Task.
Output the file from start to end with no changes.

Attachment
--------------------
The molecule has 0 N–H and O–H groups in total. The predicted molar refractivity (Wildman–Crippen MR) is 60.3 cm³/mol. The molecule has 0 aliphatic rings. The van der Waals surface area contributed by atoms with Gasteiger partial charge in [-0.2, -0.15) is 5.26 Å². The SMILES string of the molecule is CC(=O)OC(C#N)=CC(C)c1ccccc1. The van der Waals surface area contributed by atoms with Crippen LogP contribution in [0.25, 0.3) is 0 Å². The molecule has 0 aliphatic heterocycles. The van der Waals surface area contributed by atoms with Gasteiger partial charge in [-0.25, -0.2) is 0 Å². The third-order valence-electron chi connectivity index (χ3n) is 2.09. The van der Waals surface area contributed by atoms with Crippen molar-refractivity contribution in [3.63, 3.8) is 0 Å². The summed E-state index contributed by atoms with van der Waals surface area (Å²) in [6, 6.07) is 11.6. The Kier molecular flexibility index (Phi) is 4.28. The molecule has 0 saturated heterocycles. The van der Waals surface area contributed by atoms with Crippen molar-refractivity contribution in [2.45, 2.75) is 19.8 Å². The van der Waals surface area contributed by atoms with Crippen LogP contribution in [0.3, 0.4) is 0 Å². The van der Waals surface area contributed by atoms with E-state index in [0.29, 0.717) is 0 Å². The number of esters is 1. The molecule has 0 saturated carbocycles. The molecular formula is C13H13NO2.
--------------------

The molecule has 0 N–H and O–H groups in total. The predicted molar refractivity (Wildman–Crippen MR) is 60.3 cm³/mol. The molecule has 0 aliphatic rings. The van der Waals surface area contributed by atoms with Gasteiger partial charge in [-0.2, -0.15) is 5.26 Å². The SMILES string of the molecule is CC(=O)OC(C#N)=CC(C)c1ccccc1. The van der Waals surface area contributed by atoms with Crippen LogP contribution in [0.25, 0.3) is 0 Å². The molecule has 0 aliphatic heterocycles. The van der Waals surface area contributed by atoms with Gasteiger partial charge in [-0.25, -0.2) is 0 Å². The third-order valence-electron chi connectivity index (χ3n) is 2.09. The van der Waals surface area contributed by atoms with Crippen molar-refractivity contribution in [3.63, 3.8) is 0 Å². The summed E-state index contributed by atoms with van der Waals surface area (Å²) in [6, 6.07) is 11.6. The Kier molecular flexibility index (Phi) is 4.28. The molecule has 0 saturated heterocycles. The van der Waals surface area contributed by atoms with Crippen molar-refractivity contribution in [2.45, 2.75) is 19.8 Å². The van der Waals surface area contributed by atoms with Crippen LogP contribution in [0.3, 0.4) is 0 Å². The van der Waals surface area contributed by atoms with E-state index in [0.29, 0.717) is 0 Å². The number of esters is 1. The molecule has 0 saturated carbocycles. The molecular formula is C13H13NO2.